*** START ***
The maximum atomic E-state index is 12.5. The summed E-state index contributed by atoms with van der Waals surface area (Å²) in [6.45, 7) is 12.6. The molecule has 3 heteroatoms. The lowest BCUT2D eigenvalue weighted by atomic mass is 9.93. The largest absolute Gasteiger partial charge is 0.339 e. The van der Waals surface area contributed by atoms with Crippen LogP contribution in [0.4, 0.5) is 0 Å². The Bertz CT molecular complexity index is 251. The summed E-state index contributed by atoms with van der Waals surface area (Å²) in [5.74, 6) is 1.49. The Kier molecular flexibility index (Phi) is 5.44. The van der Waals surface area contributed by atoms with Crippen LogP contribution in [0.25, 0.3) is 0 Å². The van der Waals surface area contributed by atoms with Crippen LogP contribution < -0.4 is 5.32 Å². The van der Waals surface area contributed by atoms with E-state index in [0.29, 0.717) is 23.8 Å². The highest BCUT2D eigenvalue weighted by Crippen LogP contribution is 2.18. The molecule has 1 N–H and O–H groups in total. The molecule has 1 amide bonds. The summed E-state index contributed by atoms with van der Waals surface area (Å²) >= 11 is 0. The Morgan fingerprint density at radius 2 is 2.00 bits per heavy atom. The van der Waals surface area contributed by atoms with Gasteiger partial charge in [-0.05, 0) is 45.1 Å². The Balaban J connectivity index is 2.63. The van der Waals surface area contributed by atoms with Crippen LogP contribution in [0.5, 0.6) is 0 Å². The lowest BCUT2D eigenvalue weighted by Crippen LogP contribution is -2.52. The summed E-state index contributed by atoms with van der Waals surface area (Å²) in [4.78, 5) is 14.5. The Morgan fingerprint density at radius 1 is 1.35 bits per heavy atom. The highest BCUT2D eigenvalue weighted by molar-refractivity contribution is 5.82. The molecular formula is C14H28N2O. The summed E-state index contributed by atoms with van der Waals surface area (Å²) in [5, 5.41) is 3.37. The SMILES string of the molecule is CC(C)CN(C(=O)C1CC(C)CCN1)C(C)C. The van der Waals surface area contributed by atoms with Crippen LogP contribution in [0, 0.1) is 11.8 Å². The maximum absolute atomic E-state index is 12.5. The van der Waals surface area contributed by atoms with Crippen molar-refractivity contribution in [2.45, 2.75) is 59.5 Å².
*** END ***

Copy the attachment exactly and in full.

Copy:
The maximum atomic E-state index is 12.5. The summed E-state index contributed by atoms with van der Waals surface area (Å²) in [6.45, 7) is 12.6. The molecule has 3 heteroatoms. The lowest BCUT2D eigenvalue weighted by atomic mass is 9.93. The largest absolute Gasteiger partial charge is 0.339 e. The van der Waals surface area contributed by atoms with Crippen LogP contribution in [0.4, 0.5) is 0 Å². The Bertz CT molecular complexity index is 251. The summed E-state index contributed by atoms with van der Waals surface area (Å²) in [5.74, 6) is 1.49. The Kier molecular flexibility index (Phi) is 5.44. The van der Waals surface area contributed by atoms with Crippen LogP contribution in [0.25, 0.3) is 0 Å². The van der Waals surface area contributed by atoms with Crippen LogP contribution < -0.4 is 5.32 Å². The van der Waals surface area contributed by atoms with E-state index in [0.29, 0.717) is 23.8 Å². The highest BCUT2D eigenvalue weighted by Crippen LogP contribution is 2.18. The molecule has 1 N–H and O–H groups in total. The molecule has 1 amide bonds. The summed E-state index contributed by atoms with van der Waals surface area (Å²) >= 11 is 0. The Morgan fingerprint density at radius 2 is 2.00 bits per heavy atom. The van der Waals surface area contributed by atoms with Gasteiger partial charge in [-0.05, 0) is 45.1 Å². The Balaban J connectivity index is 2.63. The van der Waals surface area contributed by atoms with Crippen LogP contribution in [0.5, 0.6) is 0 Å². The lowest BCUT2D eigenvalue weighted by Crippen LogP contribution is -2.52. The summed E-state index contributed by atoms with van der Waals surface area (Å²) in [4.78, 5) is 14.5. The Morgan fingerprint density at radius 1 is 1.35 bits per heavy atom. The highest BCUT2D eigenvalue weighted by molar-refractivity contribution is 5.82. The molecular formula is C14H28N2O. The summed E-state index contributed by atoms with van der Waals surface area (Å²) in [5, 5.41) is 3.37. The SMILES string of the molecule is CC(C)CN(C(=O)C1CC(C)CCN1)C(C)C. The van der Waals surface area contributed by atoms with Crippen LogP contribution in [0, 0.1) is 11.8 Å². The maximum absolute atomic E-state index is 12.5. The van der Waals surface area contributed by atoms with Crippen molar-refractivity contribution in [2.45, 2.75) is 59.5 Å².